Where populism is fluid and promiscuous, anti-humanism is essentialist. The populist freely takes aspects of different political traditions and agendas because loyalty is owed to “the people” rather than any party. The anti-humanist’s loyalty is not to “the people,” who it views as enemies or, charitably, as mere instruments, but to a principle of power.
Where populism attacks a corrupt elite it claims has usurped legitimate authority from the will of “the people,” anti-humanism attacks liberal authority as illegitimate precisely because it is hostage to “the people.” Corruption, for the anti-humanist, is not an error or the fault of external forces but a revelation of the system’s own corrupt nature.
What makes today so different from past surges of populist and anti-humanist politics is two things. One is the way, in their joint attack on the center, they have become wrapped around each other. The other has to do with the hyperliberal, oppositional politics of the New Left that has captured much of the Western ruling class. The result is a modern liberal establishment that is uniquely unprepared to defend itself, at a moment of massive transformation of the basic material conditions on which liberalism is based.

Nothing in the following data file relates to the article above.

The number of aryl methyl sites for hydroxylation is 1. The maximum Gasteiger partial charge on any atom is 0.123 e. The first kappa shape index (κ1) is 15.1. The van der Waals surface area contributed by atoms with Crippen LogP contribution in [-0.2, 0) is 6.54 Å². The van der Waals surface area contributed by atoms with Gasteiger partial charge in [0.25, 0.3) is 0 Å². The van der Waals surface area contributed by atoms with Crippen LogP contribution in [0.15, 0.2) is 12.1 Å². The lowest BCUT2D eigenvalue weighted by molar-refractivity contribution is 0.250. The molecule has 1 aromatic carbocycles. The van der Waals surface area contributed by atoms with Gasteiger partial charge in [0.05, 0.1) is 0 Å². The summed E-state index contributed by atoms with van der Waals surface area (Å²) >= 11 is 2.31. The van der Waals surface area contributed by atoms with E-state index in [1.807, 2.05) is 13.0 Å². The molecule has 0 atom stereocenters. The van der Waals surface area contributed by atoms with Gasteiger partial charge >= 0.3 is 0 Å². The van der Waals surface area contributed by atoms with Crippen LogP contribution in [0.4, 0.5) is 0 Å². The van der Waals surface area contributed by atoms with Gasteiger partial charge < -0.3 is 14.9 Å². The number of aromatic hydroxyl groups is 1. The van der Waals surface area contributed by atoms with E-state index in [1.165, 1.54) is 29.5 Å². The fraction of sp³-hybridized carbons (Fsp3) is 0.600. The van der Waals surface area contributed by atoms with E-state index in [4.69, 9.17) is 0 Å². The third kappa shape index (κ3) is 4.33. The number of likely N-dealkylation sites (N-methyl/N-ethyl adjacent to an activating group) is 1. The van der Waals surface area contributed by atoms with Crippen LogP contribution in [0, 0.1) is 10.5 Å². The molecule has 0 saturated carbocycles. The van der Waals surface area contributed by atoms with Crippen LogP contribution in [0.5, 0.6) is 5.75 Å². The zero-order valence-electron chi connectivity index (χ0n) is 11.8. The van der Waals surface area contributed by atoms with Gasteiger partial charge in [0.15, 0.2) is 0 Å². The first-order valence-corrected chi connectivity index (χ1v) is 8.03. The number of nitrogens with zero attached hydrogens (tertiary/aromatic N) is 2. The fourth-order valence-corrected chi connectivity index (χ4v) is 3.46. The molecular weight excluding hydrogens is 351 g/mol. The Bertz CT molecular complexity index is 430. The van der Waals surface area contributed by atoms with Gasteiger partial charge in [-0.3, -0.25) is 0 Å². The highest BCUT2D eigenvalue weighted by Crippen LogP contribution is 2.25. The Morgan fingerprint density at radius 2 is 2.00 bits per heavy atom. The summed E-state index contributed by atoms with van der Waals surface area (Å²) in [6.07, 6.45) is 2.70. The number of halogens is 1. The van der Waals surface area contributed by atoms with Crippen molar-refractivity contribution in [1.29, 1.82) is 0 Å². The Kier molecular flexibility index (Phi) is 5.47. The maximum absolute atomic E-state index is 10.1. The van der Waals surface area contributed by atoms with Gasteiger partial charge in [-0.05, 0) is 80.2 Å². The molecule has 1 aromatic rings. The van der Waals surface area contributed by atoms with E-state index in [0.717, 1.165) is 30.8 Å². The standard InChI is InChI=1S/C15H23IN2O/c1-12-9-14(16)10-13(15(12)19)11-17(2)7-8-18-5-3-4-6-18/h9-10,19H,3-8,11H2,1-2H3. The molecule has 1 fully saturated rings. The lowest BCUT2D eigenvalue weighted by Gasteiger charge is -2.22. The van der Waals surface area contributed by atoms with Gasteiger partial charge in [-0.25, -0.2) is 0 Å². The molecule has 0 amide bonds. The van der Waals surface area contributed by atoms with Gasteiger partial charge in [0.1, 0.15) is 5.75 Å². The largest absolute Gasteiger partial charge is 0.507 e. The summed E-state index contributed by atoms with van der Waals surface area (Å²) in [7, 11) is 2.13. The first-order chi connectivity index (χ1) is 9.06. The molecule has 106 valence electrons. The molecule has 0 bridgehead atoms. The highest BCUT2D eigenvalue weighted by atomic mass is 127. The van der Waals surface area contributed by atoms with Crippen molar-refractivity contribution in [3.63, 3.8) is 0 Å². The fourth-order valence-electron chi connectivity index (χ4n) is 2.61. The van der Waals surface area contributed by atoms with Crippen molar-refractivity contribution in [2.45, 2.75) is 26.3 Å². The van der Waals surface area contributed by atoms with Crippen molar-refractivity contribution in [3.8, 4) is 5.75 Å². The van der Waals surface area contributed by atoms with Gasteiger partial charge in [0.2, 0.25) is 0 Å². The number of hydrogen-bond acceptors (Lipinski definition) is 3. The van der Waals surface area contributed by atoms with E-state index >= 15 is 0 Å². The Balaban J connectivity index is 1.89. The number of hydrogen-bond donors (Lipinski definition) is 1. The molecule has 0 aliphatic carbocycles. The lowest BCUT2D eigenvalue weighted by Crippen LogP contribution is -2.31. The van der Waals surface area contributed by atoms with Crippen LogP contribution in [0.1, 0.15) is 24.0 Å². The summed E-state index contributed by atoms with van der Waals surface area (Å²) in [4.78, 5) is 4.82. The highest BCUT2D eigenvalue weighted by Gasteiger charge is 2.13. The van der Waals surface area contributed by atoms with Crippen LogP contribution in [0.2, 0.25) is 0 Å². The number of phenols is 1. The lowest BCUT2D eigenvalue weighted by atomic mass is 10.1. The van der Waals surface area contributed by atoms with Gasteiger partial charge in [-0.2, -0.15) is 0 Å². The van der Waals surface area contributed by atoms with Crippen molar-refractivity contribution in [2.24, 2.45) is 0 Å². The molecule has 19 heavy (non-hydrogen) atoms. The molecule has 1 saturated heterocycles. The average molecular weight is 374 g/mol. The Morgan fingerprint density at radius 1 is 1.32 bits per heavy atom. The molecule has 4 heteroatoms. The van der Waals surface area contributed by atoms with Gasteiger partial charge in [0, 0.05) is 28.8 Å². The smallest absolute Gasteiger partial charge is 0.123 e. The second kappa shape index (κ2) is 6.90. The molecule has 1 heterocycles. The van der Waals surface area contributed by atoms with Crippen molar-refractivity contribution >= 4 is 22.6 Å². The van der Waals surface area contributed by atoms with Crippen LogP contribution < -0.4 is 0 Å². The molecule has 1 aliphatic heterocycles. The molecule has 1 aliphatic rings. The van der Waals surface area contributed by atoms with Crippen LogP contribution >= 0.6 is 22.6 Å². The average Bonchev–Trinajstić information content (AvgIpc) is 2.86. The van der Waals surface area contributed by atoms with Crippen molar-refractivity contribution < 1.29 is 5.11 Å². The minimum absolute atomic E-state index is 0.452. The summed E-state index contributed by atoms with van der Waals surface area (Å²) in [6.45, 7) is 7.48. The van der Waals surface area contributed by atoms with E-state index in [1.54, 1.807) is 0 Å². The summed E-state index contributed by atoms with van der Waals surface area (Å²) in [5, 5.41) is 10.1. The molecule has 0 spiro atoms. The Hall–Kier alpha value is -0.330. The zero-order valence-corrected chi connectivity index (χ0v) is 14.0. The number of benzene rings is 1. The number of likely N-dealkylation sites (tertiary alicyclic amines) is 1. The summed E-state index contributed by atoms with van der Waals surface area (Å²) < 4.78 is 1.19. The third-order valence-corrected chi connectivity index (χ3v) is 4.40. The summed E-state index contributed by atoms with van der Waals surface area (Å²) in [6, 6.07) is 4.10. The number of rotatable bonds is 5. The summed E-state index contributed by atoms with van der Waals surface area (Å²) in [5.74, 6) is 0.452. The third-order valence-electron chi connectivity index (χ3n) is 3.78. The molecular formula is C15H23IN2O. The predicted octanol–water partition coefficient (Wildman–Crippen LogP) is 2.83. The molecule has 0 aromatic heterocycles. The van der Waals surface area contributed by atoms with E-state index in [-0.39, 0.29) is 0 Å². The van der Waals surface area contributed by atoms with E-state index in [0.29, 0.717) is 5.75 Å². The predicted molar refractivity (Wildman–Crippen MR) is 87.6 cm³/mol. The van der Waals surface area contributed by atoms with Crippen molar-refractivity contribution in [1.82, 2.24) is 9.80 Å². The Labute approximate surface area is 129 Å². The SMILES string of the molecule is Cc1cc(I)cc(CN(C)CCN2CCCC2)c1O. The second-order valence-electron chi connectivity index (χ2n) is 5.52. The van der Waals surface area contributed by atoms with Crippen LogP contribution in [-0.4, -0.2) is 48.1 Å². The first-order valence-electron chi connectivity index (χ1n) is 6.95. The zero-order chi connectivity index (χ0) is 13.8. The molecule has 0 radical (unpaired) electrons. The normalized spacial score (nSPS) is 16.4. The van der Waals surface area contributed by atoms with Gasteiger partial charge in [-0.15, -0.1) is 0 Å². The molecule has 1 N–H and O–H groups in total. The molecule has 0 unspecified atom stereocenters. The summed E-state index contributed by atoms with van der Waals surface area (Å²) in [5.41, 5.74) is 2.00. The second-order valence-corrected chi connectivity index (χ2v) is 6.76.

The anti-humanist critique of Enlightenment rationalism as inherently totalitarian fits quite well with the racial epistemology and authoritarianism of the alt-right. As a result, nominally antithetical political claims can sound indistinguishable—resting as they do on common philosophical sources. The alt-right, for instance, is unique in the history of American conservative movements for openly drawing influence from the work of Frankfurt School theorists like Adorno and Horkheimer. Similarly, in an article about the resonances between Ta-Nehisi Coates’ ideas and those of white identitarians, Thomas Chatterton Williams wrote that while Coates’ work, “is not at all morally equivalent, it is nonetheless in sync with the toxic premises of white supremacism. Both sides eagerly reduce people to abstract color categories, all the while feeding off of and legitimizing each other, while those of us searching for gray areas and common ground get devoured twice.”